Guest Posting By Rabbi Micha Golshevsky - Davening At Kivrei Tzaddikim
It is an ancient Jewish tradition to visit the graves of tzaddikim or of one's ancestors. The Chidah, zt"l, records that as a very young man, he accompanied his rebbi, the Ohr Hachaim Hakadosh, zt"l, to the graves of tzaddikim in Yerushalayim.
When Rav Yonasan Eibeschitz, zt"l, was appointed Av Beis Din of Metz, he arrived much later than the community in Metz had anticipated. Since he expected that his knew community would be waiting for him, he sent a message forward to Metz to explain his tardiness. "I have a chovas gavrah, a personal duty, to go to Eibeschitz in distant Silesia to prostrate myself at the graves of my forefathers. They will surely petition Hashem for mercy on my behalf."
The Chasam Sofer, zt"l, recounted that before the Gaon, Rav Mordechai Bennet, zt"l, died he said, "If the community needs anything after I am gone, they should come to pray at my grave…" When commenting about the status of a cemetery the Chasam Sofer remarked, "It is likened to a shul, since the living often pray there."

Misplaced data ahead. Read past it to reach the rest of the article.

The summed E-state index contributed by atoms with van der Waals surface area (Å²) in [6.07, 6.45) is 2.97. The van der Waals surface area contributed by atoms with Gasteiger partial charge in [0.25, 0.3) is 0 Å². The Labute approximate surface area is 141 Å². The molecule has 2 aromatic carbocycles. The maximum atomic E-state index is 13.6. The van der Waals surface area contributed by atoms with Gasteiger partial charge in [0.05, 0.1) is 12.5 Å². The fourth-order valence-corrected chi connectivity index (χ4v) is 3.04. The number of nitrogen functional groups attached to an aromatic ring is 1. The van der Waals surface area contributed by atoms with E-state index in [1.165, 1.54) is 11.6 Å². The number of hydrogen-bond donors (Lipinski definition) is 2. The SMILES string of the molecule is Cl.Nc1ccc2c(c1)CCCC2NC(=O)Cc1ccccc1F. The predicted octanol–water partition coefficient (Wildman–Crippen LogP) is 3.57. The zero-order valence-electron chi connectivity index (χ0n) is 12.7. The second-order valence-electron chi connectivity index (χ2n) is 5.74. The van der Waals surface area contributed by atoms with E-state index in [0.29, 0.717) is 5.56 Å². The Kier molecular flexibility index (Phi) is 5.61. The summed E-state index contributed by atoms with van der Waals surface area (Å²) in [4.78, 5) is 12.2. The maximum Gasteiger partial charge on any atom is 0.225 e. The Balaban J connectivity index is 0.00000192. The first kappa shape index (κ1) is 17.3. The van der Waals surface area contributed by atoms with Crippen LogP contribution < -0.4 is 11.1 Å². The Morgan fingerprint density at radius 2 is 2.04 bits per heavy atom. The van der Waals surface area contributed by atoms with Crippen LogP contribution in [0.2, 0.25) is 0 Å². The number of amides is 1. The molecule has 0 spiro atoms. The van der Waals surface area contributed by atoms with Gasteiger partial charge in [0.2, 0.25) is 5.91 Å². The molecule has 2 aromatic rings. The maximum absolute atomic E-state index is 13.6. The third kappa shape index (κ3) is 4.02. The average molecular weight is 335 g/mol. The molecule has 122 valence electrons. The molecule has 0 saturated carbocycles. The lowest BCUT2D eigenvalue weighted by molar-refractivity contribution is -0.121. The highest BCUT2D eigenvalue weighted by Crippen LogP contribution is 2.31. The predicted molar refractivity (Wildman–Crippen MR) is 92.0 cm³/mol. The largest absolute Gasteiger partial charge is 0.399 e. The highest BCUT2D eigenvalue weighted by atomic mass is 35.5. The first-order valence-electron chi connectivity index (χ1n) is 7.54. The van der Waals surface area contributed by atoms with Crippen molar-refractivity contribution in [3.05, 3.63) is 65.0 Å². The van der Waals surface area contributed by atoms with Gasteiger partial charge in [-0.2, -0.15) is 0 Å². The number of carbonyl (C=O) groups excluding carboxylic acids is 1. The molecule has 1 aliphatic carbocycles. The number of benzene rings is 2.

The Maharil, zt"l, writes that although the custom is to pray at the holy graves of tzaddikim, one must be very careful not to place his trust in the dead. One should petition Hashem in the merit of the departed righteous. Although this is brought in the Chayei Adam and the Mishnah Berurah, when someone once asked Rav Shmuel Hominer, zt"l, regarding this issue he said, "I never understood this psak. In Sotah 34 it says clearly that Kalev went to the graves of the Avos and said to them, "My fathers! Plead for mercy from on high that I be saved from the wicked advice of the meraglim!'
Rav Huminer concluded, "We see from here that one may even ask the tzaddik to daven on his behalf as Kalev did. Surely if there was anything improper about this the Gemara would have mentioned it!"
Rabbi Micha Golshevsky's blog A Fire Burns in Breslov can be seen here.